The world of technical communication is changing fast, so what are the key changes and trends that you need to know? Find out what leading technical authors and commentators in the #techcomm field think via the links below. For fun, and because last week’s Congility 2013 conference highlighted the issue of dull content in tech comm, we put the trends to music.
1. I get so emotional, baby
Larry Kunz talks about the growing audience need to feel more connected when reading technical communications: “Increasingly, the best technical writing evokes these (emotional) responses. The boost in confidence. The sense of belonging. The feeling of trust – that someone cares about the reader and the reader’s circumstances.” He continues the series with four other posts on tech comm trends around cross-team collaboration in producing technical content, the role of content strategy in turning content into a business asset, technical writing for mobile devices and the less-than-perfect nature of agile content.
2. Harder, faster, better, stronger
Or ‘More more more’ for older tech writers. In January, Kai Weber wrote up Scriptorium’s annual Webcast: Trends in technical communication, 2013. The six developments for 2013 cover rising expectations around faster speed of delivery, why the PDF is here to stay, adaptive content for mobile documentation, mobile’s driving influence, more localisation requirements and dynamic content as a service (not a dead-end set of static print pages).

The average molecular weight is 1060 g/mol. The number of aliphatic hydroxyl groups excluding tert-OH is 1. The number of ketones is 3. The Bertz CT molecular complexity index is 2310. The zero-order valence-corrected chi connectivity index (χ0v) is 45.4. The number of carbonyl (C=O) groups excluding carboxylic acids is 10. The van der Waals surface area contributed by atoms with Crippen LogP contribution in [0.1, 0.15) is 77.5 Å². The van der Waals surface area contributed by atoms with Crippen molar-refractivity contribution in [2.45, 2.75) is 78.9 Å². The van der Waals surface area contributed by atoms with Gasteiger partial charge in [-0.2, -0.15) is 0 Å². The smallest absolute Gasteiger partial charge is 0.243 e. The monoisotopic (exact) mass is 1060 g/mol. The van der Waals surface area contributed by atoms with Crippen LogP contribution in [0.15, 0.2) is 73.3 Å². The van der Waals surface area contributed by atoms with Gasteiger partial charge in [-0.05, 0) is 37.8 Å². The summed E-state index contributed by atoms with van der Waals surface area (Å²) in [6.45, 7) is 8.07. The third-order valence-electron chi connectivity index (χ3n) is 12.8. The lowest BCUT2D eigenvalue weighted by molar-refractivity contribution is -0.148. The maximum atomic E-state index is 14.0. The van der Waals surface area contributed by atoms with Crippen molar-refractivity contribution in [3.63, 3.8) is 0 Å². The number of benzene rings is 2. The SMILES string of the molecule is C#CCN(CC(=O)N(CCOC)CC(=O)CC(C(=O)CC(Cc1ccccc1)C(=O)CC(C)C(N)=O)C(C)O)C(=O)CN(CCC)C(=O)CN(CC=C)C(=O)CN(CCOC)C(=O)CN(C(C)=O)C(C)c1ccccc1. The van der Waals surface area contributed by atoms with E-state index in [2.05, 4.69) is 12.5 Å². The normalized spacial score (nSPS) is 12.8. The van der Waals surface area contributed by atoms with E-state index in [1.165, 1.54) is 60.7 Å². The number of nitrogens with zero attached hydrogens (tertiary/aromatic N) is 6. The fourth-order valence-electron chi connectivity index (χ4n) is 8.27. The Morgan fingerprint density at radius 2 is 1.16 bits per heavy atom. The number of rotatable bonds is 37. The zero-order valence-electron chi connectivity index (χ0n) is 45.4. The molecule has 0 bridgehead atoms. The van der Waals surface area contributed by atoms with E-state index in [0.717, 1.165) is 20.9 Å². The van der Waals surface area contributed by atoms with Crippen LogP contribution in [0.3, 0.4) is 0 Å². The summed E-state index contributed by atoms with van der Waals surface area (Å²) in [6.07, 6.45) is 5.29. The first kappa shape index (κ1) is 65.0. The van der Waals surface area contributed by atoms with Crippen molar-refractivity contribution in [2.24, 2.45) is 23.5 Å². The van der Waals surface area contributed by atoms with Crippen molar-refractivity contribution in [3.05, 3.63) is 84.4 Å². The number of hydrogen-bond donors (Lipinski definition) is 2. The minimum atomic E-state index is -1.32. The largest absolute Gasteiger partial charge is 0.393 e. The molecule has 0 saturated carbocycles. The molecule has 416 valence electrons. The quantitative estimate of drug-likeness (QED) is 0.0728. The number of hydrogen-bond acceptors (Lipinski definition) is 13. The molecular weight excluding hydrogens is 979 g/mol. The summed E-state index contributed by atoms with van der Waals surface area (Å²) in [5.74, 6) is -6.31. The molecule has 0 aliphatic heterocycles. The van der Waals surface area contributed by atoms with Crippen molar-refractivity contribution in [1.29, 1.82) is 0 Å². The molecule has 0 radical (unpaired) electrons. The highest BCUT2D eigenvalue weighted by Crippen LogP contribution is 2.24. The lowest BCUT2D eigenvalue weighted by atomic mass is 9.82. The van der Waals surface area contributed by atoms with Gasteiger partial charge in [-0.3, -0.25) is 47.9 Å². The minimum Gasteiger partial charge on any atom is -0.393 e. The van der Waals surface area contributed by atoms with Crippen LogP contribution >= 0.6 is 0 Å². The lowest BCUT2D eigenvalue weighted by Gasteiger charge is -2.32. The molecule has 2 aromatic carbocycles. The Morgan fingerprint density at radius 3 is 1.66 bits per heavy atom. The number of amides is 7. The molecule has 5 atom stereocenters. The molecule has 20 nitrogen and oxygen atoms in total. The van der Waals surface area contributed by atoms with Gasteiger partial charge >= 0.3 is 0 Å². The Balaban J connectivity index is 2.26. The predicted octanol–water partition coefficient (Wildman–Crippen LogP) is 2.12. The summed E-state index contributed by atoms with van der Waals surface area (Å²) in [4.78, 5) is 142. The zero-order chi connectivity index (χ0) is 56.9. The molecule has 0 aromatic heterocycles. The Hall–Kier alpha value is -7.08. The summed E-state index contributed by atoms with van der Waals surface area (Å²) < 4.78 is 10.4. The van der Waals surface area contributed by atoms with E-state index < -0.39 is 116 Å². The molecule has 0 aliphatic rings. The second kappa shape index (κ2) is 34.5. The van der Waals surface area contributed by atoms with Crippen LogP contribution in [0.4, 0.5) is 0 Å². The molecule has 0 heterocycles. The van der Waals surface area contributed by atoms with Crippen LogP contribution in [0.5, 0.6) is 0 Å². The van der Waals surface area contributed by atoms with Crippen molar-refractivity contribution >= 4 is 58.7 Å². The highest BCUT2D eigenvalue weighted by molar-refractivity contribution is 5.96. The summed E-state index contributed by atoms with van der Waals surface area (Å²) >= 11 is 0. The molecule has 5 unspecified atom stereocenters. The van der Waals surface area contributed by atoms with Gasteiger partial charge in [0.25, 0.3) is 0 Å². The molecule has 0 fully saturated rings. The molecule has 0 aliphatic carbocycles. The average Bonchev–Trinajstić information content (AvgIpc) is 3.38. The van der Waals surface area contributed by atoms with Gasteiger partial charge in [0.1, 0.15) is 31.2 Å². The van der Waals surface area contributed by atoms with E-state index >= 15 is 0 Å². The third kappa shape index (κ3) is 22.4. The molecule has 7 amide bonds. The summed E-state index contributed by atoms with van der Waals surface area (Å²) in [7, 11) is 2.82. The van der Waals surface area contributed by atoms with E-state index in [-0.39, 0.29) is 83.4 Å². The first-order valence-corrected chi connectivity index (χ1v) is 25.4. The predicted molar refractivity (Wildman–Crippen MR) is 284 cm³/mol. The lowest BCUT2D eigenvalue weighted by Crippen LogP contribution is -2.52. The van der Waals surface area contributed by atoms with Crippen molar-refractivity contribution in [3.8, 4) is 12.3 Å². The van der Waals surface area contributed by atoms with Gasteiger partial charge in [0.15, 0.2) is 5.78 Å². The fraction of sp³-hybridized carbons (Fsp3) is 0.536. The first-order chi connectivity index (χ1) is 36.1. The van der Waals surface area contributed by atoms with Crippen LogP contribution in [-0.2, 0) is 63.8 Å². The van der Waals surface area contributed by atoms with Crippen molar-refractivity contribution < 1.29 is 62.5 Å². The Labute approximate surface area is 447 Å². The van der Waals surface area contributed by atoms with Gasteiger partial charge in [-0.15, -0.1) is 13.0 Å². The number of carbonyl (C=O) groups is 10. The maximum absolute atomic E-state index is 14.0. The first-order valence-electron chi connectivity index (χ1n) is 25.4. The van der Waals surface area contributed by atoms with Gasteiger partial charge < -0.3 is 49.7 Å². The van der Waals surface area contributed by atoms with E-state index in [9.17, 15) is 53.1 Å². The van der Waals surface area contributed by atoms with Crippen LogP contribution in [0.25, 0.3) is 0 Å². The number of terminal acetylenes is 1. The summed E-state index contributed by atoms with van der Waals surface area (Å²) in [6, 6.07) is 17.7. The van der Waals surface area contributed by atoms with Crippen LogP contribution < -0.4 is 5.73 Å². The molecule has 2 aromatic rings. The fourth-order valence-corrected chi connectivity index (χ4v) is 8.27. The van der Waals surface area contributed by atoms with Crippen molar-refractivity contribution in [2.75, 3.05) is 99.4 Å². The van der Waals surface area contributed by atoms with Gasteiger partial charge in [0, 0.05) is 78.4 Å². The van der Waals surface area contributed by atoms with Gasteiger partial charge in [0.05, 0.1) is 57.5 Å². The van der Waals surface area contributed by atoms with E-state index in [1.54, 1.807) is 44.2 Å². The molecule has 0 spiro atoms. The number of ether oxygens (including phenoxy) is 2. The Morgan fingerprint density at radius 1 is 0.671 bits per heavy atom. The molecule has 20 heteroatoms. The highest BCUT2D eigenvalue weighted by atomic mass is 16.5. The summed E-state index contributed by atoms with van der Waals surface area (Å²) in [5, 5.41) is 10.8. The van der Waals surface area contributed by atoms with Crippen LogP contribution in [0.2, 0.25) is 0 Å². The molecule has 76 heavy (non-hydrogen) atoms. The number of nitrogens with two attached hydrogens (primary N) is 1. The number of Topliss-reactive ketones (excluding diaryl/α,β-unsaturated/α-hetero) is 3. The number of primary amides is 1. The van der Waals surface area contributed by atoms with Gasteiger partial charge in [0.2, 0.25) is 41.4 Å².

3. Help me if you can
Tom Johnson speculates on the future of of help and also outlines how WordPress is a disruptive technology that is changing users’ expectations and, as a consequence, influencing the field of tech comm.
4. Hit me, baby, one more time
Content re-use is becoming key in technical writing as the number of channels and platforms increase, and users access technical help in different ways. On Adobe blog, Tony Self of Hyperwrite shares his thoughts on various levels of re-use.
5. Wind of change
A lovely chart giving an overview of trends and forecasts in technical writing, from collaborative and conversational authoring to new aptitudes technical writers will need to migrate to cloud computing. (Click graphic to view larger original.)
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